#5GCheckTheFacts > 5G Radio waves

5G uses a specific frequency of radio waves to deliver the internet to mobile devices, just like 4G and 3G before that. 

This type of radiation, and for that matter much stronger radiation, is commonly part of our daily lives.

In the UK, existing 4G signals sit between 800MHz and 2.6GHz. Whereas 5G will operate at 700MHz and 3.4GHz to 3.6GHz – the TV remote you use several times a day operates at 5.8GHz.

Visible light is also a type of radiation, for example the light from your TV or a lightbulb. This is much higher than these everyday items, but it is still classed as non-ionising, and therefore not associated with any adverse health effects. Visible light operates at a frequency 100,000 times higher than 5G.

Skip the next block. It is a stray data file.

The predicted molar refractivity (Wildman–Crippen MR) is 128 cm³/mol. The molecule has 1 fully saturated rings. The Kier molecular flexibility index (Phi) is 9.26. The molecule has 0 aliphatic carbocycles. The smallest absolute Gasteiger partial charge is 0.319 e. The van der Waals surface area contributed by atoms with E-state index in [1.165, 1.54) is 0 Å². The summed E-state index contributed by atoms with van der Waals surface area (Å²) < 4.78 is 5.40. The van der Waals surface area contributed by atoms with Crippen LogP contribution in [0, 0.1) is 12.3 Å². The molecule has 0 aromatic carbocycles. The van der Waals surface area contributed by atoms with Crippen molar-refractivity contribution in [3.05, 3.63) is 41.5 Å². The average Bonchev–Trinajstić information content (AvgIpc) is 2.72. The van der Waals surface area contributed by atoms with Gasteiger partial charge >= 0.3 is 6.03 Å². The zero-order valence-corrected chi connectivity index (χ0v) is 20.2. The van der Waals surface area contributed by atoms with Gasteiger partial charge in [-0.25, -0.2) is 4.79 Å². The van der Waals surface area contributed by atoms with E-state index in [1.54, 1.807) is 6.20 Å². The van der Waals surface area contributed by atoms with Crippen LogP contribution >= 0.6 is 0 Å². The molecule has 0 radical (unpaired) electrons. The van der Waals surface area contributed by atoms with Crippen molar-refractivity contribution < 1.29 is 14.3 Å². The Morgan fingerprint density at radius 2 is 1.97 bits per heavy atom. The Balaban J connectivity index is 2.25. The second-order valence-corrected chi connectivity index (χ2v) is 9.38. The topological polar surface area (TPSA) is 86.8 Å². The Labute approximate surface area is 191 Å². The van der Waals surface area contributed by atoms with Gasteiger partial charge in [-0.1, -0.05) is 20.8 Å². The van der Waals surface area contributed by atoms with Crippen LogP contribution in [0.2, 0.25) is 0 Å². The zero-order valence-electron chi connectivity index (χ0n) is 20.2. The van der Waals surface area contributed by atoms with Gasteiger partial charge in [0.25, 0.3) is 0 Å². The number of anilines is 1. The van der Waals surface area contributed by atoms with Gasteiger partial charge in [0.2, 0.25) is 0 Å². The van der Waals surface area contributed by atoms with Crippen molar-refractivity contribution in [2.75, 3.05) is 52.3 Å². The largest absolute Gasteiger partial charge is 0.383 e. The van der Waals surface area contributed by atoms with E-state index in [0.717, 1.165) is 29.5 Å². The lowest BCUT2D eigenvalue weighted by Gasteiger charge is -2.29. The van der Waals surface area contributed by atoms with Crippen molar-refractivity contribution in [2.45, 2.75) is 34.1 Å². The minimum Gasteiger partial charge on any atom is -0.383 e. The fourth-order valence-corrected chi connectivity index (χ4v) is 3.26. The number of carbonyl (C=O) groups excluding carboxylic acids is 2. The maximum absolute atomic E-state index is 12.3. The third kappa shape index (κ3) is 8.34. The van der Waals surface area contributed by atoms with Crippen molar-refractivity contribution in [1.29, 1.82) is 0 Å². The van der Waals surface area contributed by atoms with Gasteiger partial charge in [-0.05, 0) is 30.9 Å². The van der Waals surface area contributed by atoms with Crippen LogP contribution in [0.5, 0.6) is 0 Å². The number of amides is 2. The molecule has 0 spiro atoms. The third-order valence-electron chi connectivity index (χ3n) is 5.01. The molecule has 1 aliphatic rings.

Dangerous radiation that can cause harm from prolonged exposure like UV rays from the sun, X-rays and gamma rays are even higher up the spectrum – operating at frequencies a quadrillion times higher than 5G.

Electromagnetic spectrum graph

Ofcom, the telecoms regulator, states: “All frequencies that are currently and will in future be used for 5G fall within the part of the electromagnetic spectrum that includes radiation which is classed as ‘non-ionising’. This means that these radio waves do not carry enough energy to directly damage cells. This is different from ‘ionising’ radiation, which is generally considered to be hazardous to humans and includes gamma (nuclear) radiation as well as x-rays, which occur at the higher frequency end of the electromagnetic spectrum.”